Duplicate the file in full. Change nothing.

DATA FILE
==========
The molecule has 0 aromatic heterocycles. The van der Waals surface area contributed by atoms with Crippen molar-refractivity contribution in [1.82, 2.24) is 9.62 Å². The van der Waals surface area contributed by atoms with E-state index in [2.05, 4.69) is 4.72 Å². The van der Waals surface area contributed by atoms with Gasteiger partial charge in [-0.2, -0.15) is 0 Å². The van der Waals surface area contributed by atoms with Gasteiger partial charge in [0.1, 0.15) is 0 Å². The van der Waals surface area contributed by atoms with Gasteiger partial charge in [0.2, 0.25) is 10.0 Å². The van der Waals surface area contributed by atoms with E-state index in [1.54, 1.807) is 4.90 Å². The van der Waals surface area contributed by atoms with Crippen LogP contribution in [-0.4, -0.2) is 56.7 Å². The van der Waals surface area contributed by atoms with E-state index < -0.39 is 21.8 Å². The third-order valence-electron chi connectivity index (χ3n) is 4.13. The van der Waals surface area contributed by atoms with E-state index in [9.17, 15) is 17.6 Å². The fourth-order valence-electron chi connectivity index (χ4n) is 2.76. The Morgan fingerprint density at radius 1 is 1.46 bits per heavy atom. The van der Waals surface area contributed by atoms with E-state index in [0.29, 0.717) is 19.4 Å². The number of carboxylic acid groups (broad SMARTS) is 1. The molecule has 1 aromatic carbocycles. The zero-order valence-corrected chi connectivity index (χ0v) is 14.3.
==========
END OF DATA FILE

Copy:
The molecule has 0 aromatic heterocycles. The van der Waals surface area contributed by atoms with Crippen molar-refractivity contribution in [1.82, 2.24) is 9.62 Å². The van der Waals surface area contributed by atoms with E-state index in [2.05, 4.69) is 4.72 Å². The van der Waals surface area contributed by atoms with Gasteiger partial charge in [-0.2, -0.15) is 0 Å². The van der Waals surface area contributed by atoms with Gasteiger partial charge in [0.1, 0.15) is 0 Å². The van der Waals surface area contributed by atoms with Gasteiger partial charge in [0.2, 0.25) is 10.0 Å². The van der Waals surface area contributed by atoms with E-state index in [1.54, 1.807) is 4.90 Å². The van der Waals surface area contributed by atoms with Crippen LogP contribution in [-0.4, -0.2) is 56.7 Å². The van der Waals surface area contributed by atoms with E-state index < -0.39 is 21.8 Å². The third-order valence-electron chi connectivity index (χ3n) is 4.13. The van der Waals surface area contributed by atoms with E-state index in [9.17, 15) is 17.6 Å². The fourth-order valence-electron chi connectivity index (χ4n) is 2.76. The Morgan fingerprint density at radius 1 is 1.46 bits per heavy atom. The van der Waals surface area contributed by atoms with E-state index in [0.29, 0.717) is 19.4 Å². The number of carboxylic acid groups (broad SMARTS) is 1. The molecule has 1 aromatic carbocycles. The zero-order valence-corrected chi connectivity index (χ0v) is 14.3.